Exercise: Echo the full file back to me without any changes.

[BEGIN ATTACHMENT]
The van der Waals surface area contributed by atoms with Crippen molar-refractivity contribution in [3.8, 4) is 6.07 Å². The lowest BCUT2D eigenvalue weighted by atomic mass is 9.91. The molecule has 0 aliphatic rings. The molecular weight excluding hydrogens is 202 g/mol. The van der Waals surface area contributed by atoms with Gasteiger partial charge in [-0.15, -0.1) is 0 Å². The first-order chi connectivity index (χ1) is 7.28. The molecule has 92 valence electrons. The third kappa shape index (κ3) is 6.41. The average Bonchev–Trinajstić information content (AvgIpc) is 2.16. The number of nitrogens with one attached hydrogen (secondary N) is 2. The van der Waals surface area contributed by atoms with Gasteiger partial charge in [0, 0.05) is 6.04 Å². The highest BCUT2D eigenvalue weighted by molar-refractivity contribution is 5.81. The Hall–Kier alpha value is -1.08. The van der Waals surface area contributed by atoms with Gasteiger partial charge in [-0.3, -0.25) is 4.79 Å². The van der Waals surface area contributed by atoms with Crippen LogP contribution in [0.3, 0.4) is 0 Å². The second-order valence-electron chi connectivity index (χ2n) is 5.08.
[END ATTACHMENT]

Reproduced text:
The van der Waals surface area contributed by atoms with Crippen molar-refractivity contribution in [3.8, 4) is 6.07 Å². The lowest BCUT2D eigenvalue weighted by atomic mass is 9.91. The molecule has 0 aliphatic rings. The molecular weight excluding hydrogens is 202 g/mol. The van der Waals surface area contributed by atoms with Gasteiger partial charge in [-0.15, -0.1) is 0 Å². The first-order chi connectivity index (χ1) is 7.28. The molecule has 92 valence electrons. The third kappa shape index (κ3) is 6.41. The average Bonchev–Trinajstić information content (AvgIpc) is 2.16. The number of nitrogens with one attached hydrogen (secondary N) is 2. The van der Waals surface area contributed by atoms with Gasteiger partial charge in [0, 0.05) is 6.04 Å². The highest BCUT2D eigenvalue weighted by molar-refractivity contribution is 5.81. The Hall–Kier alpha value is -1.08. The van der Waals surface area contributed by atoms with Gasteiger partial charge in [-0.3, -0.25) is 4.79 Å². The van der Waals surface area contributed by atoms with Crippen LogP contribution in [0.3, 0.4) is 0 Å². The second-order valence-electron chi connectivity index (χ2n) is 5.08.